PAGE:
China is looking to fill political and security void in the region after the US troops and the West left Afghanistan, for which it had long been prepared, writes Jessica Taneja.
Jessica Taneja is a journalist based in Delhi.
With the Taliban’s resurgence in Afghanistan, the current establishment is in doldrums and unable to fill the power vacuum. The deadline for withdrawal of US forces is drawing closer, allowing China to significantly increase activity in Afghanistan. Apart from economic and diplomatic ambitions, China is looking to fill the political and security void in the region. For China, Afghanistan is a strategic source that will enable the dragon nation to consolidate its power in Asia. Afghanistan, also known as “graveyard of empires” has remained unconquerable by western forces. Now China sees an opportunity to be the peacemaker and keep violence from spiralling out of control. In fact, Chinese foreign Minister Wang Yi recently played host to nine prominent Taliban representatives to discuss peace and security issues.
Beijing’s sudden interest in the region should not come as a surprise. For many years China lobbied the Taliban and its allies to solidify relationships. With the United States deserting Afghanistan, China has an opportunity to operate with impunity and be in direct contact with the Taliban. Chinese trade support to a Taliban–controlled nation will make it a powerful influence in the region. Afghanistan has rich reserves of copper, coal, iron, gas, cobalt, mercury, gold, lithium and thorium, which is valued at over $1 trillion. China will leave no stone unturned in packaging the nation to its one belt one road initiative. With the Taliban eyeing reconstruction of the region, China will provide infrastructure development necessary to rebuild the nation, eventually drowning it in debt and taking control of its prime assets.
Apart from the economic gains, China has serious security concerns in the region. Northwest China’s Xinjiang Uygur Autonomous Region has been facing a resurgence of terrorism infiltrating through the Wakhan corridor which is on the Afghanistan border.
Chinese analysts believe that extremists and terrorist groups will not enter its soil from the Wakhan corridor, they are likely to threaten China through Central Asia countries if the situation in Afghanistan worsens. China wants to thwart all efforts that could help advance the expansion of East Turkestan Islamic Movement (ETIM), an Uyghur separatist organization seeking to establish an independent state. Last year, the US removed the terrorist tag on ETIM leaving Beijing agitated and defenceless. China worries that in the last year ETIM may have increased its logistical and financial resources, manpower, and weaponry. In the recent meeting with foreign minister Wang Yi, the Taliban assured that it will support China and disallow entry of Uyghur militants from the Xinjiang province.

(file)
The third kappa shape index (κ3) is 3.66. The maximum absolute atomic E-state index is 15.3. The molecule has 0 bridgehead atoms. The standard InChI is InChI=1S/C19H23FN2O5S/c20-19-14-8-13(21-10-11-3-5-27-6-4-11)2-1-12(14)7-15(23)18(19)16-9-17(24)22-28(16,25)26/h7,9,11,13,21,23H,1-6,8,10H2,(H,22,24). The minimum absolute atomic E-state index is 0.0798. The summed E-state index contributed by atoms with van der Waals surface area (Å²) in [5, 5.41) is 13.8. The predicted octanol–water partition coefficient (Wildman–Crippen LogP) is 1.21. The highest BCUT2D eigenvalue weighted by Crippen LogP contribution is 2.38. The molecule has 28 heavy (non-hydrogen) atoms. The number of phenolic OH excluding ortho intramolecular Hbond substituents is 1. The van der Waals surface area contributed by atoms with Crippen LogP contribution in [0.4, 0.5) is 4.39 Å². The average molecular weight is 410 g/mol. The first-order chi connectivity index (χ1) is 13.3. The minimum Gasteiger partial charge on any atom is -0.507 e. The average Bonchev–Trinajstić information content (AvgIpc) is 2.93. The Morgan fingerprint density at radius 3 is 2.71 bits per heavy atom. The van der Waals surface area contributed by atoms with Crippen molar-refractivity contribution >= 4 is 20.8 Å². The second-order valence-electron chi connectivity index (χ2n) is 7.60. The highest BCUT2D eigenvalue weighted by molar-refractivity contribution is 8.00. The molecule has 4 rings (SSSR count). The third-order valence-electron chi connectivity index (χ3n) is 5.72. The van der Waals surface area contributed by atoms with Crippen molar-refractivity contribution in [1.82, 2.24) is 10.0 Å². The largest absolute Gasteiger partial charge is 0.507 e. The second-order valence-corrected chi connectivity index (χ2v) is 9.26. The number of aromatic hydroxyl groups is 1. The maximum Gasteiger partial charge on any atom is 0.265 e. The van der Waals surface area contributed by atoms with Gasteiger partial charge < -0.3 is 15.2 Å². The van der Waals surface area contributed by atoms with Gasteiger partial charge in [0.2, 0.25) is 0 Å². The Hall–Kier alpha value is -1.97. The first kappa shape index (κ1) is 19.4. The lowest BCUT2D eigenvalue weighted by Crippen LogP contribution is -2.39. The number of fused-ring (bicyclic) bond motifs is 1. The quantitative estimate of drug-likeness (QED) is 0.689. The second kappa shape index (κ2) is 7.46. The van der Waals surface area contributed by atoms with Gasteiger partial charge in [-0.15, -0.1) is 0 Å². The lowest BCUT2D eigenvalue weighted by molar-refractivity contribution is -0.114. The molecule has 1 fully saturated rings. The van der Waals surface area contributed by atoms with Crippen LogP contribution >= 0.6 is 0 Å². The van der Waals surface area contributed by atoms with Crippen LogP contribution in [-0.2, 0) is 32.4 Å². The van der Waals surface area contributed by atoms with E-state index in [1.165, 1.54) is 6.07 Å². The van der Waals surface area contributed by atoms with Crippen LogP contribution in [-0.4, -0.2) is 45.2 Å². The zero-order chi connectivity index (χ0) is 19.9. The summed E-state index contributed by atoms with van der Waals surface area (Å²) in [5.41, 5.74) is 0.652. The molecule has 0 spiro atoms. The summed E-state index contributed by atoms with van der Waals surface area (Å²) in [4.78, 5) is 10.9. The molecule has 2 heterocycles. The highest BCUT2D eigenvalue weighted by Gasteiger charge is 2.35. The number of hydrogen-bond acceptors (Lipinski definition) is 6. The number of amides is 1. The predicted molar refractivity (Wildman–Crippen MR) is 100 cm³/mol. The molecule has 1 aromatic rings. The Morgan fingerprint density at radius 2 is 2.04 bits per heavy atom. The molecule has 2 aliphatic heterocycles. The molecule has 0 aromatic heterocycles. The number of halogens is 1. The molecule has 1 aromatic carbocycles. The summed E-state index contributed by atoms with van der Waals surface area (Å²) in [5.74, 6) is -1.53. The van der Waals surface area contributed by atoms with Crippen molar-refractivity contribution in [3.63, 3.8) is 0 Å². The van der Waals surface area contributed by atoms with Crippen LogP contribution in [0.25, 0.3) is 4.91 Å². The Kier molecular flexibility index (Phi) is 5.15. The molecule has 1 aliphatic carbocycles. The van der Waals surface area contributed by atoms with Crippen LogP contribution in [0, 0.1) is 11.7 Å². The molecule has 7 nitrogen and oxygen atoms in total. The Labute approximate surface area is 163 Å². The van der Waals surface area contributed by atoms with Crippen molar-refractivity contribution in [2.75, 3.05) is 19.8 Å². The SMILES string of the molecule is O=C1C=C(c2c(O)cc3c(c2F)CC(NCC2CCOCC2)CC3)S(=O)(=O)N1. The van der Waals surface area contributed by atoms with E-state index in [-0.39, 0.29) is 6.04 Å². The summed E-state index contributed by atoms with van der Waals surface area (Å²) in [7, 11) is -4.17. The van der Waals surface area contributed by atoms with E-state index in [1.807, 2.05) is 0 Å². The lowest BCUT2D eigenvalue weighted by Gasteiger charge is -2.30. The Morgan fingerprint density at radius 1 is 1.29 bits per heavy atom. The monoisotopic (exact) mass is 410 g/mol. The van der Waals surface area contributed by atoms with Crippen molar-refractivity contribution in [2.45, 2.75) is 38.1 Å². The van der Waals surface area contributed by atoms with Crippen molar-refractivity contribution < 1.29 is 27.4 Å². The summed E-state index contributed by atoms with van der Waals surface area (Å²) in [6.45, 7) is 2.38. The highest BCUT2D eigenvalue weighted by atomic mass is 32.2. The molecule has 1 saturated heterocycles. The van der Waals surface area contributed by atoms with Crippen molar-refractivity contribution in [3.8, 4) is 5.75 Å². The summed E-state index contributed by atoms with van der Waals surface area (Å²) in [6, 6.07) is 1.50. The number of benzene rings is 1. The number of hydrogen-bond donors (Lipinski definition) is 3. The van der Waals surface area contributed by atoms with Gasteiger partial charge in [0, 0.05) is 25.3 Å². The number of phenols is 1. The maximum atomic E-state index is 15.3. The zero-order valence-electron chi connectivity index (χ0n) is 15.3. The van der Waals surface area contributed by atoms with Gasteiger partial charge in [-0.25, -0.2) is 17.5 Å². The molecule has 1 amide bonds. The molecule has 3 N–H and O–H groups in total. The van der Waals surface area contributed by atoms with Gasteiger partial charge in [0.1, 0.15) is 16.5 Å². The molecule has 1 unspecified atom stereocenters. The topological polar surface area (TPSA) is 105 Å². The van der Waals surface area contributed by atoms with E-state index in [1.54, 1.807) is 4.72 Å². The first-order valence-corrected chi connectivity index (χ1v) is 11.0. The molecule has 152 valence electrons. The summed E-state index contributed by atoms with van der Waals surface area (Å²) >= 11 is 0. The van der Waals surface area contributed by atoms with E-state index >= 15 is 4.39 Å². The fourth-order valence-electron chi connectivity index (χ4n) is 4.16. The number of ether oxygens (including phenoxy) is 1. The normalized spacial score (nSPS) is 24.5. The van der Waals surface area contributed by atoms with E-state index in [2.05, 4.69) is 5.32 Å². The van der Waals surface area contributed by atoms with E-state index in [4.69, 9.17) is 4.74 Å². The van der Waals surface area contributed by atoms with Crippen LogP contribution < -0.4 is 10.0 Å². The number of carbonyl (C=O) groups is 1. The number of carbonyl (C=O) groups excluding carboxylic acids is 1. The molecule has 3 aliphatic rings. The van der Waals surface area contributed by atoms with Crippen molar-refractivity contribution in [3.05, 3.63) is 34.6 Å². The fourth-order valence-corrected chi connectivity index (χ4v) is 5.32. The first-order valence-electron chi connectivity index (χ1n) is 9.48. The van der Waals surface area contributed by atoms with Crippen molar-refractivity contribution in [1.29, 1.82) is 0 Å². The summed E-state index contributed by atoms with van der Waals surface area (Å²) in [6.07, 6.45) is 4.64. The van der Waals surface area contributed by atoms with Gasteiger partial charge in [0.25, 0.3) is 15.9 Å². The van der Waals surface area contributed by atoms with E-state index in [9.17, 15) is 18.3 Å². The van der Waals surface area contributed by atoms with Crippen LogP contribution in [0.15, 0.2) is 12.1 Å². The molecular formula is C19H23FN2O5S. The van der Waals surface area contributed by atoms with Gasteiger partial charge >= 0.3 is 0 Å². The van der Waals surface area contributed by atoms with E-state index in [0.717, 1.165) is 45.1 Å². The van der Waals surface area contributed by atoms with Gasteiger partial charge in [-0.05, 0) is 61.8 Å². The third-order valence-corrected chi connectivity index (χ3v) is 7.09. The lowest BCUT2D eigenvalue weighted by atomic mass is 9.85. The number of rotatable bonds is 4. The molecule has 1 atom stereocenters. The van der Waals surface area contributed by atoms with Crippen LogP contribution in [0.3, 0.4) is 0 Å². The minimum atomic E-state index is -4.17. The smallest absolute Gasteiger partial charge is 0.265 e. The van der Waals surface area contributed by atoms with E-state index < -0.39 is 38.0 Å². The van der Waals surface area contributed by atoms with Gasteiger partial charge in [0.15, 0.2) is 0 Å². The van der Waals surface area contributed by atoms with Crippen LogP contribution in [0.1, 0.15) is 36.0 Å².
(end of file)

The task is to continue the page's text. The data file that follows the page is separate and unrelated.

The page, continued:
Worldwide China has been facing criticism and punitive actions for forcing one million Uighur Muslims in internment camps violating human rights and interventional conventions. With both the Taliban and Pakistan silent on China’s treatment of Uighur Muslims, half the battle is already won in the region.
Furthermore, Afghanistan’s inclusion into the China-Pakistan Economic Corridor (CPEC) would help China in improving its regional economic portfolio. Taliban controlled borders and high ways often become a risk for safe trade. By allying with the Taliban controlled government China is laying future ground work for controlling important trade routes. China’s dominance in the region will allow it to monopolise resources and control exports.
While touring Turkmenistan, Tajikistan and Uzbekistan, Wang Yi discussed Afghanistan at length, hoping to garner support from the Central Asian nations in bringing stability to the war-torn nation. Meanwhile, some critics have described China’s effort to engage in Afghanistan’s reconstruction as the “next empire” to enter the “graveyard”. China’s strategy for tackling the Taliban controlled nation is to engage in economic issues that don’t threaten the terrorist organisation’s control. In order to flourish economically it will have to strengthen security apparatus in the region. Both the US and NATO, with greater assets than China, failed to broker peace in the region, China’s intervention will only worsen the situation further.
China’s activities in Afghanistan will be championed by illiberal states and allies who have been patiently waiting to get rid of Western influence in Asia, its compromising manoeuvres can derail peace restoration processes for decades to come. Moreover, China will blatantly use instability in Afghanistan as an excuse to project its military power internationally for the first time in decades.
For many years China isolated itself from the region and refused to interfere in Afghanistan’s internal matters. Now China’s “non-interference” policy seems to be taking a different turn. One that will give excessive power to a nation obsessed to rule the world./EURACTIV